I'm trying to stay neutral about the ongoing "insurrection" at the Walt Disney company
, which Michael Eisner seems to be weathering just fine for now, but the more snippy, conspiratorial articles and message board threads about Michael Eisner I read, written, usually, by people whom don't know any more than I do about the specifics of the situation, the larger the gut feeling I get to side with Michael Eisner, or, at the very least, give him even more of the benefit of the doubt than I otherwise would. I think what's going on, and not just between Eisner and Roy Disney, but, also, between Eisner and Steve Jobs and, going back a few years, Eisner and Jeffrey Katzenberg, and other such conflagrations, are merely the sort of conflicts and in-fighting and faction-building and ship-jumping between people with (mega super hyper) "Type A" personalities you get at the top of any large corporation from time to time, except, perhaps, a little more theatrical because it is Hollywood, after all.
Even unpopular moves that seem fairly damning for Eisner on the surface, like closing the Florida animation studio which produced some of the more popular recent Feature Animation films for Disney like Lilo & Stitch
, and scaling back the Feature Animation division in general in favour of more live-action features and more computer-animated features, seem more damning to us because 99.9% of us only have a surface knowledge of what's going on from reading articles which are often very biased against Eisner, since Michael Eisner-bashing is (and has been since about 1984) a popular bandwagon to jump upon. The simple fact is that, while it's fun to believe that Disney is run on magic and pegasus feathers and pixie fairy dust, and, while it's easy for some guy on some message board somewhere to say that Disney needs to take greater artistic risks and not care so much about the bottom line, the fact is it's a business like any other, and, while we do get the absolute bottom line for Disney from shareholders' meetings and such every financial quarter or so, very few people have intimate knowledge of all the balance sheets with all the little facts and figures that add (and subtract) up to the end-of-quarter results, and, as such, being CEO, Michael Eisner often has to make some tough decisions, many times which will be very unpopular, both within the company itself and with animation fans in general.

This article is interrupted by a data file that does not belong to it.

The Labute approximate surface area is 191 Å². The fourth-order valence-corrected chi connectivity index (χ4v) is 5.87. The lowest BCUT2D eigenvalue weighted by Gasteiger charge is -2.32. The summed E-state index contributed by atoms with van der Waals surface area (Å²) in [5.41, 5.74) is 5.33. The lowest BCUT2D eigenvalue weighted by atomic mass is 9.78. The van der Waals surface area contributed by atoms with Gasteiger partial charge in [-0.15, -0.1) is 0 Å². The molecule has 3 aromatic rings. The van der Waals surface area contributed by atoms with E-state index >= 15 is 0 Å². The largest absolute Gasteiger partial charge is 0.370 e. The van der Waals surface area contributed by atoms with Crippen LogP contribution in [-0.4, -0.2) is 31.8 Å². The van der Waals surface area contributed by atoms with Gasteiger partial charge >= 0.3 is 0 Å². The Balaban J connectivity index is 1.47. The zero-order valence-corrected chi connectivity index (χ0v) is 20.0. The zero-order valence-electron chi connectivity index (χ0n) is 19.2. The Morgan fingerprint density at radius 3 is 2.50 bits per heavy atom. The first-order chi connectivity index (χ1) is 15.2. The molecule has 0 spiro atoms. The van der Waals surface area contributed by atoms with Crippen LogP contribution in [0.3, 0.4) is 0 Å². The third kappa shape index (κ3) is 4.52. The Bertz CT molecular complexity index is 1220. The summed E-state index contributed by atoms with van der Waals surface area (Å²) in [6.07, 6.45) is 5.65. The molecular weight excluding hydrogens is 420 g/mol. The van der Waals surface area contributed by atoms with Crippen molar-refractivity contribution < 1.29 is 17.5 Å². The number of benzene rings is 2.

Has Eisner made some bad choices over the years? In all likelihood, yes, since he's only human, but I think his micromanaging style in general is good for the company overall and, while Eisner might hold some serious grudges, the grudges work both ways. I also hope that Disney isn't out of the feature animation (industry-speak for classical, hand-drawn animation) business for good after Home on the Range
, but, the downside of Disney-style Feature Animation films is that they're bloody expensive to produce, and they've been, overall, getting diminishing returns at the box-office, and Disney can't keep on spending gobs of cash for the sake of "tradition", and, no, I do not think that it's because Disney films are creatively bankrupt and formulaic... as a matter of fact, I still think they're as good as what Ghibli and Pixar produces, just in a different way, and I think that the Disney formula, by and large, is a myth (not counting the sequels); each Disney film is quite different from one another. (Except for a couple of specific plot points, Brother Bear
was very little like The Lion King
, and, while The Lion King
is still a better film, Brother Bear
was much better than a lot of critics would have you believe.)
In this thread in the RottenTomatoes.com forum
about a JimHillMedia.com
article about Eisner supposedly deliberately wanting to sabotage Brother Bear
at the box-office to justify closing the Florida studio, Infinitus Corsair
impressively makes the moral case for Eisner being mindful of the Disney stockholders above all else, most of whom are not polishing and wacing their fleet of Ferraris with disposable hundred dollar bills.
"The primary cost that Disney is and should be concerned with is the difference between profit with the division and without. If it makes more without (investing that money in projects management project as having a better rate of return), then the decision was correct vis-a-vis Eisner's primary duty to the corporation. Concern for his work force is a secondary concern, as a matter of corporate fiduciary duty. Damage to Disney's public image, if any, should be part of the forecast - I expect it will be negligible in the public-at-large. Productivity costs would be a part of the financial analysis that motivated the decision in the first place.